When students have difficulty with a particular behaviour or area of learning, teacher attention, coaching, and praise may not be strong enough reinforcers to motivate them. One way of assisting the learning process is to give students concrete evidence of their progress through tangible rewards such as stickers, hand stamps, points, special rewards, or celebrations. Research has indicated a multitude of positive results from using incentive programmes, such as increased classroom participation, on-task work and attention, cooperative behaviours, improving spelling and math accuracy, decreasing transition time, reducing talking out and out of seat behaviour, and decreasing more serious behaviour problems. It is of course important to continue providing social approval, coaching methods and encouragement as well while using incentive programmes to motivate students as the impact is greater when both types of social and tangible rewards are combined.
Decreasing Inappropriate Behaviour
Some strategies that are commonly used by teachers in an attempt to manage inappropriate behaviour, such as lecturing or yelling, putting a student's name on the board, or sending the child to the principal's office have actually been shown to be ineffective. In fact, criticising, scolding, and shouting only results in students learning to shout, criticise, and argue with both teachers and peers. Some techniques may provide teacher attention that actually reinforces the particular misbehaviour or adds to the students' negative self image. Learning to provide an ethical and respectful approach to discipline is a key part of learning how to decrease inappropriate behaviour in the classroom and to effectively teach children more appropriate behaviours. A discipline hierarchy is taught which emphasises using the least intrusive discipline methods as a first priority, working up to the more intensive strategies for more aggressive and destructive behaviour.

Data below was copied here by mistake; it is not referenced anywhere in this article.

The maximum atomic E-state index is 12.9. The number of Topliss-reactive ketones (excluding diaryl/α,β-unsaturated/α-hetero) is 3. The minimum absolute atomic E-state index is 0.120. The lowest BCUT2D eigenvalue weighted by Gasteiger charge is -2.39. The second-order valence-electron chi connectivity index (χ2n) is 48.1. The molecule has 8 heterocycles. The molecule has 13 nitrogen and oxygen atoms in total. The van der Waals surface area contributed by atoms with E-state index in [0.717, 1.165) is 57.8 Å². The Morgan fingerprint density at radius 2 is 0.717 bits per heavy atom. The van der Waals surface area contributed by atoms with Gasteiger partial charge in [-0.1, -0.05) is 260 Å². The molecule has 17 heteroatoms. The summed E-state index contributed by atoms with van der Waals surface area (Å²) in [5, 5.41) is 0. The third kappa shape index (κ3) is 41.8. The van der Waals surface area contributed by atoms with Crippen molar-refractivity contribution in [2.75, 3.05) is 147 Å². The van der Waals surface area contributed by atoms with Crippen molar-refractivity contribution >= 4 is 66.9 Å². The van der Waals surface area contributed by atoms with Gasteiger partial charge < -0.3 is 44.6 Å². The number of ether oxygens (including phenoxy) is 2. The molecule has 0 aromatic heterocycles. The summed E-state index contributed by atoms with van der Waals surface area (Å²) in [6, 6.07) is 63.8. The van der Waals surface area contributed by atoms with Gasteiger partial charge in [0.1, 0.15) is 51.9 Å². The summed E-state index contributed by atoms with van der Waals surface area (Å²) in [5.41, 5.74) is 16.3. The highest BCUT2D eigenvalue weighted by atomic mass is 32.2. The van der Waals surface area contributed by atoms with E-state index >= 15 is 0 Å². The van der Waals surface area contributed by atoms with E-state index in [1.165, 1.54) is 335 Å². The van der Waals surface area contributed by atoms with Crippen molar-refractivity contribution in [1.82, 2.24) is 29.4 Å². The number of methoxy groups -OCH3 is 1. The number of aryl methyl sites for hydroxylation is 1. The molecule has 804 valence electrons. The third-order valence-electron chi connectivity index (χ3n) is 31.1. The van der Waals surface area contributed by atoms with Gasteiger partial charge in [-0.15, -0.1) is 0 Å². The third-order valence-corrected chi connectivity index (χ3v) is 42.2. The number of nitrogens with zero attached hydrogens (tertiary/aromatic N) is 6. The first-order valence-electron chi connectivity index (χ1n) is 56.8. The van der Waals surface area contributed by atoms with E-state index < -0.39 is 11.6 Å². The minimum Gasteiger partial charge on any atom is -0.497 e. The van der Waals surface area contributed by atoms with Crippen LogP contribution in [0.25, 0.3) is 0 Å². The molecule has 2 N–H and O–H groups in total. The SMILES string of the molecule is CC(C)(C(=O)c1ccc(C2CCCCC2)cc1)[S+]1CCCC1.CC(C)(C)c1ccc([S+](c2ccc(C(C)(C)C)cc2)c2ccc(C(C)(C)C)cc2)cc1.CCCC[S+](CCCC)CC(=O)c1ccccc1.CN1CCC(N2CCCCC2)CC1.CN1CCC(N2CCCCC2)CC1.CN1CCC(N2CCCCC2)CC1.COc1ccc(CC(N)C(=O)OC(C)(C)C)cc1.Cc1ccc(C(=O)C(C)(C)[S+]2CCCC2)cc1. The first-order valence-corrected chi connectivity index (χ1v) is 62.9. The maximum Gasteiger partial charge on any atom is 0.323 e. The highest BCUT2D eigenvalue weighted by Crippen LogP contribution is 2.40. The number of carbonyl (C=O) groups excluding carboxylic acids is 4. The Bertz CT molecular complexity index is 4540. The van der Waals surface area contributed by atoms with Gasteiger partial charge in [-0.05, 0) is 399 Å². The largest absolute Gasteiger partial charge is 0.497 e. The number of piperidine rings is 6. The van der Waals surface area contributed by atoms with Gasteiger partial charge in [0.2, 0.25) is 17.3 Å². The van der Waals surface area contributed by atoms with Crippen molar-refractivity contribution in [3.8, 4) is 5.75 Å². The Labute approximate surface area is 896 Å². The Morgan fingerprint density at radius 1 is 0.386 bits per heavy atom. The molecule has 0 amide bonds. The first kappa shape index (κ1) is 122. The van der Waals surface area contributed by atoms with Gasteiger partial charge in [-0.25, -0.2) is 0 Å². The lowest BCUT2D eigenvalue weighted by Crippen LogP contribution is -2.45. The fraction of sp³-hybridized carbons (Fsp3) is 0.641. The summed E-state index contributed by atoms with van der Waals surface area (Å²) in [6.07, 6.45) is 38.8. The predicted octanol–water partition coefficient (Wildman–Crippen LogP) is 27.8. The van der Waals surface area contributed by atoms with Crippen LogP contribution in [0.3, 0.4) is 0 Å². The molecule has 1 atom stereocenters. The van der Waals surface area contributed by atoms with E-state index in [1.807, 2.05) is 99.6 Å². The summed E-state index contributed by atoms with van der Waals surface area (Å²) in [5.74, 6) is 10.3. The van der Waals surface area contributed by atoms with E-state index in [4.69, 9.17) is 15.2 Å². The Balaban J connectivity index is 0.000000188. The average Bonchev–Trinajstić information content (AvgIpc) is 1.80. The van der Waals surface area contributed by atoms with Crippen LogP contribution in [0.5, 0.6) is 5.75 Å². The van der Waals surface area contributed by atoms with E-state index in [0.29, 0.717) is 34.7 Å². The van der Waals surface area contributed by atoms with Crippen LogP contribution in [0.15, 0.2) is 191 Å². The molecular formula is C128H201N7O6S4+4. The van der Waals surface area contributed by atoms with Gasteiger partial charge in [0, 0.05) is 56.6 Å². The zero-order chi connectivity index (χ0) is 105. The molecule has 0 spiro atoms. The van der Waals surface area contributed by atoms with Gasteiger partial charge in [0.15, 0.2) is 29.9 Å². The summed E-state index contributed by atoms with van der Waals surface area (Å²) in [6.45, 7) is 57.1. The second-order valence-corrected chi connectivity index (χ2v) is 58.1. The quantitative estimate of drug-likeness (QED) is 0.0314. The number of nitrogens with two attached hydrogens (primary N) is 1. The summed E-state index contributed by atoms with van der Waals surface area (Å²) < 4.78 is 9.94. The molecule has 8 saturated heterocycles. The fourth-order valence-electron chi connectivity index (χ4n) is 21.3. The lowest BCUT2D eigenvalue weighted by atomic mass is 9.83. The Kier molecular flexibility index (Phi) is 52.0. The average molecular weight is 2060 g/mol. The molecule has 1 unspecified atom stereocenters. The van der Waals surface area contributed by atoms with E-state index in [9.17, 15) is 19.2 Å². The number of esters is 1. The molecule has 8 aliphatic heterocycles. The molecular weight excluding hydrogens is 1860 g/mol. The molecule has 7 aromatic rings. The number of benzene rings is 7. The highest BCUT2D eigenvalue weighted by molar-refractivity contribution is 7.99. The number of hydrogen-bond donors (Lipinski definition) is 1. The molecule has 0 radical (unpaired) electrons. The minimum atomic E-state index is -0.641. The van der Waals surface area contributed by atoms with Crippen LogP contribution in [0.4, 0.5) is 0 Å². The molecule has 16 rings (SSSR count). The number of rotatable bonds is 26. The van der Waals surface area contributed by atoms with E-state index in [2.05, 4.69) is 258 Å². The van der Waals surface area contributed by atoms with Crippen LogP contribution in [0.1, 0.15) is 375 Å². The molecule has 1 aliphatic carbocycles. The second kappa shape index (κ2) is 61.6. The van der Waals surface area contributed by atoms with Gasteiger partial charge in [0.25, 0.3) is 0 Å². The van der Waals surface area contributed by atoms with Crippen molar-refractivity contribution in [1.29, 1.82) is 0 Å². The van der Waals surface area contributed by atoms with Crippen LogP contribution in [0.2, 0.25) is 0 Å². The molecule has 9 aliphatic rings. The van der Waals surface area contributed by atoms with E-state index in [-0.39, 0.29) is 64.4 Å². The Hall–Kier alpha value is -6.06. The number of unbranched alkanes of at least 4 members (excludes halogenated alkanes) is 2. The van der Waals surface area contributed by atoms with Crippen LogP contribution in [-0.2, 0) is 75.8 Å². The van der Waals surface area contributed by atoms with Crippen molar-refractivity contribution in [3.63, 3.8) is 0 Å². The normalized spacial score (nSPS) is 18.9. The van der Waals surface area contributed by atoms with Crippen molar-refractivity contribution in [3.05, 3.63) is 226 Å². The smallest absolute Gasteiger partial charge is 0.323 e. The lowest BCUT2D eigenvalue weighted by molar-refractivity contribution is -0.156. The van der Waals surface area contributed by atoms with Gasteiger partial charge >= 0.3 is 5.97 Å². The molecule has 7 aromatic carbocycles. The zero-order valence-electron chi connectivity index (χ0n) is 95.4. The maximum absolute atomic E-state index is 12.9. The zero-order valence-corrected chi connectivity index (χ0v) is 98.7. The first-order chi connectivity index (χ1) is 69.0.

Emotional Regulation, Social Skills & Problem Solving
In order to create a solid foundation for children's learning interactions that will support their school readiness growth, academic success, and social emotional development, teachers must learn techniques to increase children's abilities to express themselves and self-regulate their emotions. Descriptive commenting, a form of commentary where the teacher enters a student's internal and imaginary world, narrates their ideas, thoughts and feelings and interests, helps them feel confident by being an 'appreciative audience' and providing focused attention on their learning process, is a key skill that underpins all of the coaching techniques taught in this workshop. These expanded descriptions of a student's activity promote a student's cognitive awareness of what they are seeing, doing, thinking or feeling, building their self-confidence, and supporting their creativity, independence, and struggle to discover and learn something new. Teachers who use these descriptive coaching methods consistently find that their students come to love this kind of attention, feel more strongly attached to their teachers, persist at the activity despite feeling frustrated and show gains in academic, social, and emotional competency.